Sunday, March 28, 2010

Sam Harris on Morality

Here's a fairly recent video of Sam Harris speaking at Google about a scientific basis for morality:

I'm down with the basic idea that we can approach morality from a reasoned, scientific viewpoint and develop a moral system that is better and more internally consistent than those offered by religion. But I still think Harris has it mostly wrong.

I summarized it pretty well on my old blog, here. Harris basically wants to use suffering and happiness as the standards by which to develop a scientific moral system. Here's the gist of why that's not a hot idea:
Happiness and suffering are feedback signals evolved to reinforce the type of behavior that leads to the propagation of genes into future generations. Things that produce a nice rush of neurotransmitters to the brain include earthly pleasures such as eating foods high in sugar and fat, and of course, sexual arousal. Pain is a punishment signal meant to direct an organism away from behaviors that have an adverse affect on genetic propagation, bodily injury being the most obvious. The release of the chemicals that give rise to the subjective experiences of happiness and suffering are old subcortical regions whose purpose is to crudely guide our behavior through reinforcement. Should we really be using them as the ultimate guide to what is good and what is bad?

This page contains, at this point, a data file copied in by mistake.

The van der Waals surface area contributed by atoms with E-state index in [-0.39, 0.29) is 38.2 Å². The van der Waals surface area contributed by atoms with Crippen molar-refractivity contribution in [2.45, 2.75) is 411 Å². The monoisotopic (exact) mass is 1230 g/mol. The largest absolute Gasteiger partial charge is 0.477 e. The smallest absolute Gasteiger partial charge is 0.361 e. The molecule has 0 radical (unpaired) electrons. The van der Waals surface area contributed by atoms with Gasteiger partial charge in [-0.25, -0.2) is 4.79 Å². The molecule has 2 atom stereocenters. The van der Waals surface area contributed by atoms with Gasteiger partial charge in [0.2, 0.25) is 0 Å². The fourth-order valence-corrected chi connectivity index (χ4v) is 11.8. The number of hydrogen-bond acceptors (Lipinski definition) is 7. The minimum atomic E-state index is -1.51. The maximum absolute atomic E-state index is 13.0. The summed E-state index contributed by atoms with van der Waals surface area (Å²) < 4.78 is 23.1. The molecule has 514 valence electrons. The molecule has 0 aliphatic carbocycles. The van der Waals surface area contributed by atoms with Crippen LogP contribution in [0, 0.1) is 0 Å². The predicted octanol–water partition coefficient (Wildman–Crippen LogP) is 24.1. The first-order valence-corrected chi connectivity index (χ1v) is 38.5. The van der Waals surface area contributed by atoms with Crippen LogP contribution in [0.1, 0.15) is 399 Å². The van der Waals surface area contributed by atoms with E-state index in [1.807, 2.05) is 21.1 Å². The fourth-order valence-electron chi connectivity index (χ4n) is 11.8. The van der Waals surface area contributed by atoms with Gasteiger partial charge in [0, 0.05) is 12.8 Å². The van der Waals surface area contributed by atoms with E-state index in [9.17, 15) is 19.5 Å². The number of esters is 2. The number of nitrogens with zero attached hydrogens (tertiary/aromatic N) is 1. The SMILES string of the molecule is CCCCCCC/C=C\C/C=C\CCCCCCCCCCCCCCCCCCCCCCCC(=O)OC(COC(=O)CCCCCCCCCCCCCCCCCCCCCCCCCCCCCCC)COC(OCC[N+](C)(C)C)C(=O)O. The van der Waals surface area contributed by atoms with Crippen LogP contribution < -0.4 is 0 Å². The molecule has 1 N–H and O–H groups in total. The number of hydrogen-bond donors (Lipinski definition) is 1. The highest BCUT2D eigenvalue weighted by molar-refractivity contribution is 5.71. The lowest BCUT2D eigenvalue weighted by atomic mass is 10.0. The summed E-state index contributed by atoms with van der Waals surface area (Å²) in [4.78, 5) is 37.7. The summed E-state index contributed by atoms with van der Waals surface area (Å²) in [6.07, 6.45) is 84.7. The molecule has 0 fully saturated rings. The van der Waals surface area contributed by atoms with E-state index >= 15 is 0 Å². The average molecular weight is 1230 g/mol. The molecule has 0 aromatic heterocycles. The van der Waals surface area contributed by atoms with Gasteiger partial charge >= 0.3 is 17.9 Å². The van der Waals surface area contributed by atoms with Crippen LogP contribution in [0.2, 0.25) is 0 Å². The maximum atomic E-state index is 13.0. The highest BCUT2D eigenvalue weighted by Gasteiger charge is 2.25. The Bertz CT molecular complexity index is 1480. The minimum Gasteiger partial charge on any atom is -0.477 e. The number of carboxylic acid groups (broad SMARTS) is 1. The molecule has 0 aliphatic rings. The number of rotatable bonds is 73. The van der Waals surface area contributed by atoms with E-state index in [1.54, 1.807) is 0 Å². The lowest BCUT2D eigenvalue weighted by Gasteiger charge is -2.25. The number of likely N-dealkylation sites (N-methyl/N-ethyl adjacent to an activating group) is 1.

I sympathize with Harris' motivation, but his implementation is horribly flawed.

1 comment:

Ian said...

I haven't read thru your prior post, but the snippet actually makes Harris' point. Your dismissal of using happiness and suffering as basis for a morality relies upon the scientific evidence describing the root of those emotions. You've tacitly agreed with Harris' premise; what's more, I'm sure Harris would support your example of a legitimate (read: scientific) investigation of morality.

The point of Harris is not to take _any_ moral framework as given. Rather, morals must be determined (and investigated) like any process that interacts with an empirical world: using the tools of scientific inquiry.